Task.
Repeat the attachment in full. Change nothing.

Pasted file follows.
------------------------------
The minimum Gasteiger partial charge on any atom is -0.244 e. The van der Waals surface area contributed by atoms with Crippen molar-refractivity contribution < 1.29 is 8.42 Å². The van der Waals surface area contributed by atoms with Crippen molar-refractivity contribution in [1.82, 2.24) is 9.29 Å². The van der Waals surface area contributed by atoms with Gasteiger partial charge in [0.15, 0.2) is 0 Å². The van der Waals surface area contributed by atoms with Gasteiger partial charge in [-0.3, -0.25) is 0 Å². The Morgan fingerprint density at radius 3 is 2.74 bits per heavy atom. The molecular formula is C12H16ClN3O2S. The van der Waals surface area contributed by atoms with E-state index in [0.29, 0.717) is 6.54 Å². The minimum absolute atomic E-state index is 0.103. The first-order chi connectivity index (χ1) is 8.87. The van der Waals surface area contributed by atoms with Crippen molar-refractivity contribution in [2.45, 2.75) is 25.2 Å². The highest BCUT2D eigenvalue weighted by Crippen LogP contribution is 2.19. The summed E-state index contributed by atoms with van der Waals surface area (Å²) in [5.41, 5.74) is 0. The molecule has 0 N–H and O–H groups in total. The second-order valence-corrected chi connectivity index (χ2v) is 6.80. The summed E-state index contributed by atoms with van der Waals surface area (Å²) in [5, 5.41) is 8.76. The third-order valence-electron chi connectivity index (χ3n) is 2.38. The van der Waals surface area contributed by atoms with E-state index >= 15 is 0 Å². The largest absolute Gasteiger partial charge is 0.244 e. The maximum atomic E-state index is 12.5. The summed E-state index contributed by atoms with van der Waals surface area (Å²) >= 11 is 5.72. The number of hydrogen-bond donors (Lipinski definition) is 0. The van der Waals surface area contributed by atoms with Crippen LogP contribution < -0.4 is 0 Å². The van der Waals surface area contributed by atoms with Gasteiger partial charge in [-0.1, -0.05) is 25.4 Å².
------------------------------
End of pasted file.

The minimum Gasteiger partial charge on any atom is -0.244 e. The van der Waals surface area contributed by atoms with Crippen molar-refractivity contribution < 1.29 is 8.42 Å². The van der Waals surface area contributed by atoms with Crippen molar-refractivity contribution in [1.82, 2.24) is 9.29 Å². The van der Waals surface area contributed by atoms with Gasteiger partial charge in [0.15, 0.2) is 0 Å². The van der Waals surface area contributed by atoms with Gasteiger partial charge in [-0.3, -0.25) is 0 Å². The Morgan fingerprint density at radius 3 is 2.74 bits per heavy atom. The molecular formula is C12H16ClN3O2S. The van der Waals surface area contributed by atoms with E-state index in [0.29, 0.717) is 6.54 Å². The minimum absolute atomic E-state index is 0.103. The first-order chi connectivity index (χ1) is 8.87. The van der Waals surface area contributed by atoms with Crippen molar-refractivity contribution in [2.45, 2.75) is 25.2 Å². The highest BCUT2D eigenvalue weighted by Crippen LogP contribution is 2.19. The summed E-state index contributed by atoms with van der Waals surface area (Å²) in [5.41, 5.74) is 0. The molecule has 0 N–H and O–H groups in total. The second-order valence-corrected chi connectivity index (χ2v) is 6.80. The summed E-state index contributed by atoms with van der Waals surface area (Å²) in [5, 5.41) is 8.76. The third-order valence-electron chi connectivity index (χ3n) is 2.38. The van der Waals surface area contributed by atoms with E-state index >= 15 is 0 Å². The largest absolute Gasteiger partial charge is 0.244 e. The maximum atomic E-state index is 12.5. The summed E-state index contributed by atoms with van der Waals surface area (Å²) >= 11 is 5.72. The number of hydrogen-bond donors (Lipinski definition) is 0. The van der Waals surface area contributed by atoms with Crippen LogP contribution < -0.4 is 0 Å². The van der Waals surface area contributed by atoms with Gasteiger partial charge in [-0.1, -0.05) is 25.4 Å².